The loadmaster in the back of the C-130 in which we were flying came by and yelled over the engine’s roar, "Buckle up, we’re going to land." Then, the lights went out completely: no red no chem lights, only blackness. When beginning an approach on a commercial airliner, the pilot normally cuts back on the throttle and collects the plane for a gradual descent. Ours was a bit different. The engines revved and we banked sharply and continuously until a wing was pointed straight down. We seemed to increase in speed as we dropped in altitude. From our angle and speed, and due to the operational blackout requirements on the ground, there was no way for us to gauge our height. Completely disoriented and ignorant, we sat, trying to keep our chow down, when suddenly, the plane leveled out and we touched down. What a relief.
In the passenger terminal at BIAP, the other officer who tagged along with us paid her way. She called her unit and they picked us all up. As we convoyed in the darkness toward their building, the base came under mortar fire. The rounds impacted a considerable distance from us. The outgoing counter-fire was quick, and maybe even effective, since the mortar attack was short-lived.
Her unit was one of the higher-level headquarters there, so they were housed in one of the few livable hardstand buildings. There were no flights to Balad the following day, but an NCO told us about a convoy of commercial trucks that departed to Balad from the airport every morning with US MP escort vehicles. We walked the half-mile or so to the hose-fed plywood shower, then slept soundly on our borrowed cots. Our hosts drove us to the truck marshalling area at first light. The dispatcher said his boys would be glad to give us a ride. He showed each of us our truck, and we traded introductions with the drivers. Mine was Larry from Texas. He has been working for KBR since the U.S. involvement in Bosnia began. He had just come to Iraq following a year in Afghanistan. We both put on flak vests and moved into our position in the lineup. He lit a smoke and drank from his gallon-size coffee cup until the armored MP armored HMMWV pulled up alongside with their top-mounted 50-cal machine guns. Without much further ado, we moved out.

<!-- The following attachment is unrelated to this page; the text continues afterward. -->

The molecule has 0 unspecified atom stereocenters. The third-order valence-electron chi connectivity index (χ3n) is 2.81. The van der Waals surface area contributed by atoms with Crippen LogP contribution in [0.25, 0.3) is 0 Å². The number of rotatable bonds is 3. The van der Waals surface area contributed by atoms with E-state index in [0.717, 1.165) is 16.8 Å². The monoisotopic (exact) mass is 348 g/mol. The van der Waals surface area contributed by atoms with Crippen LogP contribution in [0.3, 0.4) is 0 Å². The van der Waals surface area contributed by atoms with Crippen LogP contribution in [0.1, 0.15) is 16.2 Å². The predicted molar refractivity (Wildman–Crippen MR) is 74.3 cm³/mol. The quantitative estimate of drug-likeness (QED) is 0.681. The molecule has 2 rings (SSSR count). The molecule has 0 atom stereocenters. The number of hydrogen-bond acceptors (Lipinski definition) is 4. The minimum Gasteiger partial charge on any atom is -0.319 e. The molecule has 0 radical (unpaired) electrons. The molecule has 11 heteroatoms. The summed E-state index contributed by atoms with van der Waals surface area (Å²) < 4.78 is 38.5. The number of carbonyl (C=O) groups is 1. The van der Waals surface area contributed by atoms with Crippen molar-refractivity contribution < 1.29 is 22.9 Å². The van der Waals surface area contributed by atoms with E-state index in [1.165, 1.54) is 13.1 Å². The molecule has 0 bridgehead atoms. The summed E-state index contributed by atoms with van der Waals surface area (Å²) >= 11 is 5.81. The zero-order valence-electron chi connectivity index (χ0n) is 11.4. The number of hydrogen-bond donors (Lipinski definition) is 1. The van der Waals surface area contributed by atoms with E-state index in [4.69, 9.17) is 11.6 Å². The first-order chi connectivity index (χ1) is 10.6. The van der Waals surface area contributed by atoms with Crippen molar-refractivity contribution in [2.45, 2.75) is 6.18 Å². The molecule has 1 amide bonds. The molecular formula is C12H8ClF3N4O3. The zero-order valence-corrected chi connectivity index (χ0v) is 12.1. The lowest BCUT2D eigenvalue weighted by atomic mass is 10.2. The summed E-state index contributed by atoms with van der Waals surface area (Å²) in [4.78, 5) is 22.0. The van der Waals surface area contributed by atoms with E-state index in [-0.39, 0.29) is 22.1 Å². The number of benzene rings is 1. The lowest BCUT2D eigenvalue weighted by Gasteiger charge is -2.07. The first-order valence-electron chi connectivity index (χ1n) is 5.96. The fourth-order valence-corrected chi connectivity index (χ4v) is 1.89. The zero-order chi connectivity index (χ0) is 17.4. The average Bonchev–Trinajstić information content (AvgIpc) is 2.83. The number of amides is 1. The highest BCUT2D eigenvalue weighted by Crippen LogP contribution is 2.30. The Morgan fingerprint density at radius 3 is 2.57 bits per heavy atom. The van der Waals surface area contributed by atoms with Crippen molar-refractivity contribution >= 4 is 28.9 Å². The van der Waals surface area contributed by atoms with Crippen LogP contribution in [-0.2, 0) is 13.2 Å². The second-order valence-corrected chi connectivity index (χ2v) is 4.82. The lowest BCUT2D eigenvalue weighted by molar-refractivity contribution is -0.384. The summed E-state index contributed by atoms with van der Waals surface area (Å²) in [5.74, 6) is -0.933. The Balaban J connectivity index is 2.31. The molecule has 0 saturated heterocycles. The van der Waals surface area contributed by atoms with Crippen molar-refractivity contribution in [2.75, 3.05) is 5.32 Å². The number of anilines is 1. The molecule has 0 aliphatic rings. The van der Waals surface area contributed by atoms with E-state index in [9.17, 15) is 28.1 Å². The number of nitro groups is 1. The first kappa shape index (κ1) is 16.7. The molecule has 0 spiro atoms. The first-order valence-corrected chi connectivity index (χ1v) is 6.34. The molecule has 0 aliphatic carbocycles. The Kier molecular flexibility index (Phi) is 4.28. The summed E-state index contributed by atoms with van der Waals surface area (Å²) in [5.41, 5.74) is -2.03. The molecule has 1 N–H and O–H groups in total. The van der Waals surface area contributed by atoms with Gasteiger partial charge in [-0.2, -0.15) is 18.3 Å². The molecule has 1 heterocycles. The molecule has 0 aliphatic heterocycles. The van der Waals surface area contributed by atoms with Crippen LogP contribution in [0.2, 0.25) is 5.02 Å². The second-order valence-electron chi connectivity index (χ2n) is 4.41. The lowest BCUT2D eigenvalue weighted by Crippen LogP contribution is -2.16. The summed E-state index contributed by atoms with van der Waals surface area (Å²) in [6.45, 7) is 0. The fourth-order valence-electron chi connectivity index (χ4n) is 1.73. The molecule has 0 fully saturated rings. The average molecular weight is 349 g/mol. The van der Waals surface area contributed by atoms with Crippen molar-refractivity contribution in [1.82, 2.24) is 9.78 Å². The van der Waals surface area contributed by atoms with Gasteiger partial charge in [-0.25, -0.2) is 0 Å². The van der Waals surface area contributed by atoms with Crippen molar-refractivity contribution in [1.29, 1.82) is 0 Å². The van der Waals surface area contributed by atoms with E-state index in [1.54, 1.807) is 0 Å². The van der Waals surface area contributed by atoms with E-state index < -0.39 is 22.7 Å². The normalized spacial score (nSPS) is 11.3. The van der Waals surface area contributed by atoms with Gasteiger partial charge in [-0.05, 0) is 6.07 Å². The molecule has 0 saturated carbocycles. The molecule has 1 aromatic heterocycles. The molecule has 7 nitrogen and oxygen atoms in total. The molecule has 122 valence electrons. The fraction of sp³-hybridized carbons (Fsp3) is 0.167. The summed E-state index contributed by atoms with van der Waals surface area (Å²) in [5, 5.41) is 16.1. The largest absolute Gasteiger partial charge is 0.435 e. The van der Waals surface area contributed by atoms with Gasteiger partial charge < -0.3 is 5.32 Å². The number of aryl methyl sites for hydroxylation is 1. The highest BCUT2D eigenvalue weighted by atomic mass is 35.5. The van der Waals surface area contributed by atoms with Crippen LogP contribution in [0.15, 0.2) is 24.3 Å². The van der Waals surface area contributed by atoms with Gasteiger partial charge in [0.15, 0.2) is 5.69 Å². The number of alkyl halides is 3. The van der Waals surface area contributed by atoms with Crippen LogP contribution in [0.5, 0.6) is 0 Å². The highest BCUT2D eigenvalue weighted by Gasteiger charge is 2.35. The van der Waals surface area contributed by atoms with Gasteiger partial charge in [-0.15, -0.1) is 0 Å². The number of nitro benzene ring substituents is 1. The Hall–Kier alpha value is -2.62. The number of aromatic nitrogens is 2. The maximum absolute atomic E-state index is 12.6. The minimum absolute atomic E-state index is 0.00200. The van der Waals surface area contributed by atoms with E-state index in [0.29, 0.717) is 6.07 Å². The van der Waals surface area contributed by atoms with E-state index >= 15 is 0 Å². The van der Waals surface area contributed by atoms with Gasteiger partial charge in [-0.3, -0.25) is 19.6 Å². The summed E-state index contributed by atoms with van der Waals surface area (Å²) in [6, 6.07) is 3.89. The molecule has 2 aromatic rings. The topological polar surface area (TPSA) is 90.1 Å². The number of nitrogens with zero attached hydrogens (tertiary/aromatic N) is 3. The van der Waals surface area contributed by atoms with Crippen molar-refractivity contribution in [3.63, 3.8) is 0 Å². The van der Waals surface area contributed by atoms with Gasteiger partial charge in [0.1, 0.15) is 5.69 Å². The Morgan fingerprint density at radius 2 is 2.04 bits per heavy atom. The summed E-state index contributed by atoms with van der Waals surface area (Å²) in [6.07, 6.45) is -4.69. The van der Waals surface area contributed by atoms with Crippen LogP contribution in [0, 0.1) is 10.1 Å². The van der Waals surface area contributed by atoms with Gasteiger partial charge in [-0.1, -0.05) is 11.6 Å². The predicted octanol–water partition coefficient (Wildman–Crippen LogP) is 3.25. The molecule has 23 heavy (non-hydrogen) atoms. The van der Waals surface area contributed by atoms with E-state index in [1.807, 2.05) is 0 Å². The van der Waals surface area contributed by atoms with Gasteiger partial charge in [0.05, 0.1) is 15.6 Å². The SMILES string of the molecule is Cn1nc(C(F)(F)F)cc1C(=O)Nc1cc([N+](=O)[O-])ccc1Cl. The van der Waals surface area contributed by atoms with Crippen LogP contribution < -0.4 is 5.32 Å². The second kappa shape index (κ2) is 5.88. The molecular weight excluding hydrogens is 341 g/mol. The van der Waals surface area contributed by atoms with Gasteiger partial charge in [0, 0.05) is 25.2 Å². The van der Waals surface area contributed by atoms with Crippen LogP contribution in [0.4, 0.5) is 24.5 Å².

We passed a huge mosque, children waving and running beside us and open-air roadside butcher shops and long lines of beat up Iraqi vehicles waiting for gasoline. We were all a little tense during the times when we were stuck in traffic, not moving, with all of the other vehicles surrounding us. I was pleased to note that all of this traffic suggested that the commerce was again moving and the economy was on the upswing. The farther north we drove, the greener the countryside became. Balad is blanketed with fertile soil and vegetation: the country’s bread basket. Once through security, we found our way to our contact unit on the base there. The meeting went well. We conducted a reconnaissance of available real estate within the perimeter and found our Dutch friends a suitable site for their Iraq operation. As luck would have it, we secured seats on a C-130 that evening directly back to Kuwait. Mission accomplished.